References for Cashout Merger

https://www.investopedia.com/terms/f/freeze-out.asp

http://www.businessdictionary.com/definition/cashout-merger.html

https://thelawdictionary.org/cash-out-merger/

https://www.quimbee.com/keyterms/cash-out-merger

Academic Research for Cashout Merger

The Standard of Care Required of an Investment Banker to Minority Shareholders in a CashOut Merger: Weinberger v. UOP, Inc., Haigt, C. B. (1983). Del. J. Corp. L., 8, 98. The DCC (Delaware Court of Chancery) decided Weinberger v. UOP, Inc. on 9th Feb 1981 which addressed the problem of duty of an investment banker to shareholders in the minority when he provides a fairness opinion to the stock value in a cash-out merger. Particularly, the court considered whether it is a fiduciary duty of the banker to the minority shareholders when it comes to knowing that the opinion is going to be used for soliciting a cash-out merger approval. The cash-out merger is actually a transaction eliminating the minority shareholders equity interest in the enterprise by making them cash payment for the former interests in the obtained instead of issuing new stock.

Balancing Interests in CashOut Mergers: The Promise of Weinberger v. UOP, Inc., Weiss, E. J. (1983). Del. J. Corp. L., 8, 1. Corporations continue working whatever changes occur in the shareholders’ identity. This is because it is a separate legal entity. Cases are there with regularity where the corporation’s majority shareholders desire to continue their control and participation in its business forcing out the participation of minority shareholders in the enterprise. For hundred years or more, minority shareholders have reached the courts for help with the claim that it should allow continuing their status as shareholders or they should get more compensation as compared to the one offered by the majority shareholders. The response of the courts varies over the years.

Valuation waves and merger activity: The empirical evidence, Rhodes–Kropf, M., Robinson, D. T., & Viswanathan, S. (2005). Journal of Financial Economics, 77(3), 561-603. This paper presents a decomposition to break the ratio of market-to-book (M/B) into 3 parts: the company-specific price deviation from the industry prices of short-run, short-run deviations throughout the sector from company’s prices of long-run and the prices of long-run to book as well. This research gets the support of several authors. So, company-specific deviations from industry prices of short-run, long-run parts of this ratio counter to the traditional wisdom, low long-run VB (Value-to-Book) firms purchase high long-run VB firms, misvaluation influences, who purchase whom and payment method. It incorporates neoclassical interpretations for elaborating the activity of aggregate merger.

Agency costs of free cash flow, corporate finance, and takeovers, Jensen, M. C. (1986). The American economic review, 76(2), 323-329. The incentives and interests of shareholders and managers conflict over the problems as the firm’s optimal size and the cash payment to shareholders. These conflicts specifically become severe in companies with greater free cash flows- more cash as compared to profitable investment opportunities. This paper covers the advantages of debt in minimizing free cash flows agency costs, how loan can be an alternative of dividends, for what reasons, the diversification programs tend to yield losses as compared to expansions or takeovers in the same business line or liquidation-motivated takeovers, why the activity of factors generating takeover in the diverse activities like tobacco and broadcasting are the same as in oil.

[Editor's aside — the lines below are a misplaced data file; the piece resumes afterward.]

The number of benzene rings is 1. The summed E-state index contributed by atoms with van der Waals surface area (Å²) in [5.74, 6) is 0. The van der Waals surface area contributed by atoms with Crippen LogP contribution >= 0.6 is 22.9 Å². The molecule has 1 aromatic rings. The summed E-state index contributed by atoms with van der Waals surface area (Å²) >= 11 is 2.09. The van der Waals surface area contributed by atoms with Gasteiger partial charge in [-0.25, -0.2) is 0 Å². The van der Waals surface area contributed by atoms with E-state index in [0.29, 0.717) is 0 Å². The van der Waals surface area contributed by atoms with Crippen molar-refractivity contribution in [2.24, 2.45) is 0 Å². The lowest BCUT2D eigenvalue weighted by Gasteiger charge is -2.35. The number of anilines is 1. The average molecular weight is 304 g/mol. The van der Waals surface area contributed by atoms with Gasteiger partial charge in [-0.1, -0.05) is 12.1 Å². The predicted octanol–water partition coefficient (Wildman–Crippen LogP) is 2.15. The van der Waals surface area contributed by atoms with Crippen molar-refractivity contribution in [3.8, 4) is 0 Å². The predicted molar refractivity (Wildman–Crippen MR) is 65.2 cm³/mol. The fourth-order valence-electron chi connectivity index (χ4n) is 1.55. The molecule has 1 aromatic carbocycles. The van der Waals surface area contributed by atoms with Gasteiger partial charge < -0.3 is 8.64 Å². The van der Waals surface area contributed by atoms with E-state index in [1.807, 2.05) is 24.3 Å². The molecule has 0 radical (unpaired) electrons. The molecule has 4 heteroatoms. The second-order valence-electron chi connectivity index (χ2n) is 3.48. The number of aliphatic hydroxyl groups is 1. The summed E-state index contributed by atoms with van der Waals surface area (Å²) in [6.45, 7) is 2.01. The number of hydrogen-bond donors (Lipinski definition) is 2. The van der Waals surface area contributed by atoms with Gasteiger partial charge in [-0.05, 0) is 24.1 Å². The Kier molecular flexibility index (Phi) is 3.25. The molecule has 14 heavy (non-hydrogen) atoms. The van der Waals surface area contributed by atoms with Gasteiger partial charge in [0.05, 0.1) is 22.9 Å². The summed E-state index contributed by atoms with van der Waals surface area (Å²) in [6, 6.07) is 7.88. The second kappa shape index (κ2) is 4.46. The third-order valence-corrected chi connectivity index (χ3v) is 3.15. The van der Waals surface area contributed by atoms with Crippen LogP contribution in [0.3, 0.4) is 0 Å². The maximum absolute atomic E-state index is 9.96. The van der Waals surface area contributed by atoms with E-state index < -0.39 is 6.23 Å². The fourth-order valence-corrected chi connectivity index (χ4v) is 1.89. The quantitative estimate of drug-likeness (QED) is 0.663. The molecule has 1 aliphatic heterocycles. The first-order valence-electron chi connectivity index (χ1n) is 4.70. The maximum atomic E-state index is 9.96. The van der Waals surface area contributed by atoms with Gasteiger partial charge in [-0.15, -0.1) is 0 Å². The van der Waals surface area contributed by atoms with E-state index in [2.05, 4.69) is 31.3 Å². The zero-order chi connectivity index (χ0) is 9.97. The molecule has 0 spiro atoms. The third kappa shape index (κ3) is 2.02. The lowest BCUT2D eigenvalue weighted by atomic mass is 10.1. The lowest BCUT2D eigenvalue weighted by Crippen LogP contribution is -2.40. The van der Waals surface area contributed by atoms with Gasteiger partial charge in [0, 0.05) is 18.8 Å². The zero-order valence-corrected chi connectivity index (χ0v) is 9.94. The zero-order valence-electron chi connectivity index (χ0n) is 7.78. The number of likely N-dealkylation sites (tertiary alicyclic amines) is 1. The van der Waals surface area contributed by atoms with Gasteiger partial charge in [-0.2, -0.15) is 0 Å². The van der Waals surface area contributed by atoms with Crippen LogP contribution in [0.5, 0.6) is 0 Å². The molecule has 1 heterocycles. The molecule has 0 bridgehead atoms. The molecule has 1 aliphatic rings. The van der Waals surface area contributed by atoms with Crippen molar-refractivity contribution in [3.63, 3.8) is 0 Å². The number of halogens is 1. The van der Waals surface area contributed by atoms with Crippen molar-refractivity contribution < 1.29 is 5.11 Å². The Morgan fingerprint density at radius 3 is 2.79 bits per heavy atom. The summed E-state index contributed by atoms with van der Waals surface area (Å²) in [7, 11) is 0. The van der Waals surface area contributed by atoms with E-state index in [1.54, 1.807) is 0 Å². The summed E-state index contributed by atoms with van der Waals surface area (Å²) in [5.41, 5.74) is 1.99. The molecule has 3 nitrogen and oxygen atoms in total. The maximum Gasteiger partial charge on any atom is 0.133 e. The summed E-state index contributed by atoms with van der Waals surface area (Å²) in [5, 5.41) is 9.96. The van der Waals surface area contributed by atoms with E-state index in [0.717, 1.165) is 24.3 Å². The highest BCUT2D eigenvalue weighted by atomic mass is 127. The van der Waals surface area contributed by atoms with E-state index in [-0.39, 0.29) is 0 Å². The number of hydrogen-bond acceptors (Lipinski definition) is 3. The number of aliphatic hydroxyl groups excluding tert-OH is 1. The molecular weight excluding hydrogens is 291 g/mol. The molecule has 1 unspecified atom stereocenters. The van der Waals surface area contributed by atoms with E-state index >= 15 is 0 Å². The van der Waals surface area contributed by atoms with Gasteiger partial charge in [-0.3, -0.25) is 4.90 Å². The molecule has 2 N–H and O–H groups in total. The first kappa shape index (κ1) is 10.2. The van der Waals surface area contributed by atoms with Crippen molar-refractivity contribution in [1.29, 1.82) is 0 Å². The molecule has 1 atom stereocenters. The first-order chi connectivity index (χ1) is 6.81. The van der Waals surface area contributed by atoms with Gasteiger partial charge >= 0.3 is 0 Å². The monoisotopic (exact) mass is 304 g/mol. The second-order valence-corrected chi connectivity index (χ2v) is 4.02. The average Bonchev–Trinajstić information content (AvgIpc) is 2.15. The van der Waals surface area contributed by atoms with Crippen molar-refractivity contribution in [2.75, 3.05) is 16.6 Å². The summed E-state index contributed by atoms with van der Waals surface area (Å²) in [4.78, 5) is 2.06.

Elimination of Minority Interests by Cash Merger: Two Recent Cases, Kessler, M. K. (1975). The Business Lawyer, 699-711. Corporation statutes allow issuing cash and non-equity securities or property in place of stock in situations of the statutory merger while presenting the opposed shareholders the option to keep claiming cash appraisal rights. The cash merger is becoming very popular in general and publicly-held corporations that use the technique of ‘going private’. 2 latest federal cases of cash mergers have made new and old queries in the context of a very complex issue confronting the corporate lawyer, the one we call as the ‘minority interests elimination’ and in a pejorative manner as the ‘freeze-out’ or squeeze-out’.

A model of venture capitalist investment activity, Tyebjee, T. T., & Bruno, A. V. (1984). Management science, 30(9), 1051-1066. This study overviews the venture capitalists activities as an orderly process containing 5 sequential steps: (a) deal origination by which deals are considered as investment prospects (b) deal screening which is a delineation of main policy variables delimiting investment prospects for deep evaluation to a manageable few (c) deal evaluation, an estimate of expected return and perceived risk based on the weighting of many features of the prospective venture and also on the decision to invest or not as analyzed by the relative levels of expected return and perceived risk. Deal structuring, the negotiation of the deal price, i.e. the relinquished equity to the investor and the covenants limiting the investor’s risk.